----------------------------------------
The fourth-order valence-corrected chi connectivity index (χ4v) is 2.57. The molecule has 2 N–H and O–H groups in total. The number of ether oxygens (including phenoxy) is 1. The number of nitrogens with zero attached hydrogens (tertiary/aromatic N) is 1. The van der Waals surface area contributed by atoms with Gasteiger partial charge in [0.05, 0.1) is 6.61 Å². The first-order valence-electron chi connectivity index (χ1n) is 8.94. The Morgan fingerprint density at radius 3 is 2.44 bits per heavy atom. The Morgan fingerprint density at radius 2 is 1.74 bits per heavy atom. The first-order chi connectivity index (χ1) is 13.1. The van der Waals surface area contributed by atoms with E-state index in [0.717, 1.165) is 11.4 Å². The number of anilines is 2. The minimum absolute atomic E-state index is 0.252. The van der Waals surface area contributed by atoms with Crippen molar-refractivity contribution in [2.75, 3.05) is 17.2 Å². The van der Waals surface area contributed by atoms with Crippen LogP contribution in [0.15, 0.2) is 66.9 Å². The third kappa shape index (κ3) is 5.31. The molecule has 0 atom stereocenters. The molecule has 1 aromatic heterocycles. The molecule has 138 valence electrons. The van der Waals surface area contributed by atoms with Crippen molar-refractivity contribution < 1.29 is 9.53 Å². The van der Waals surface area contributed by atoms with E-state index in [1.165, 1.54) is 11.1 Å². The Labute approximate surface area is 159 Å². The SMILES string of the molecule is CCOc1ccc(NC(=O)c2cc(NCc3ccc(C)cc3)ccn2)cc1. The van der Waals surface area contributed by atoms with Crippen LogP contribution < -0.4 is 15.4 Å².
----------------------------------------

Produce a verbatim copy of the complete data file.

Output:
The fourth-order valence-corrected chi connectivity index (χ4v) is 2.57. The molecule has 2 N–H and O–H groups in total. The number of ether oxygens (including phenoxy) is 1. The number of nitrogens with zero attached hydrogens (tertiary/aromatic N) is 1. The van der Waals surface area contributed by atoms with Gasteiger partial charge in [0.05, 0.1) is 6.61 Å². The first-order valence-electron chi connectivity index (χ1n) is 8.94. The Morgan fingerprint density at radius 3 is 2.44 bits per heavy atom. The Morgan fingerprint density at radius 2 is 1.74 bits per heavy atom. The first-order chi connectivity index (χ1) is 13.1. The van der Waals surface area contributed by atoms with E-state index in [0.717, 1.165) is 11.4 Å². The number of anilines is 2. The minimum absolute atomic E-state index is 0.252. The van der Waals surface area contributed by atoms with Crippen molar-refractivity contribution in [2.75, 3.05) is 17.2 Å². The van der Waals surface area contributed by atoms with Crippen LogP contribution in [0.15, 0.2) is 66.9 Å². The third kappa shape index (κ3) is 5.31. The molecule has 0 atom stereocenters. The molecule has 1 aromatic heterocycles. The molecule has 138 valence electrons. The van der Waals surface area contributed by atoms with Crippen molar-refractivity contribution < 1.29 is 9.53 Å². The van der Waals surface area contributed by atoms with E-state index in [1.165, 1.54) is 11.1 Å². The Labute approximate surface area is 159 Å². The SMILES string of the molecule is CCOc1ccc(NC(=O)c2cc(NCc3ccc(C)cc3)ccn2)cc1. The van der Waals surface area contributed by atoms with Crippen LogP contribution < -0.4 is 15.4 Å².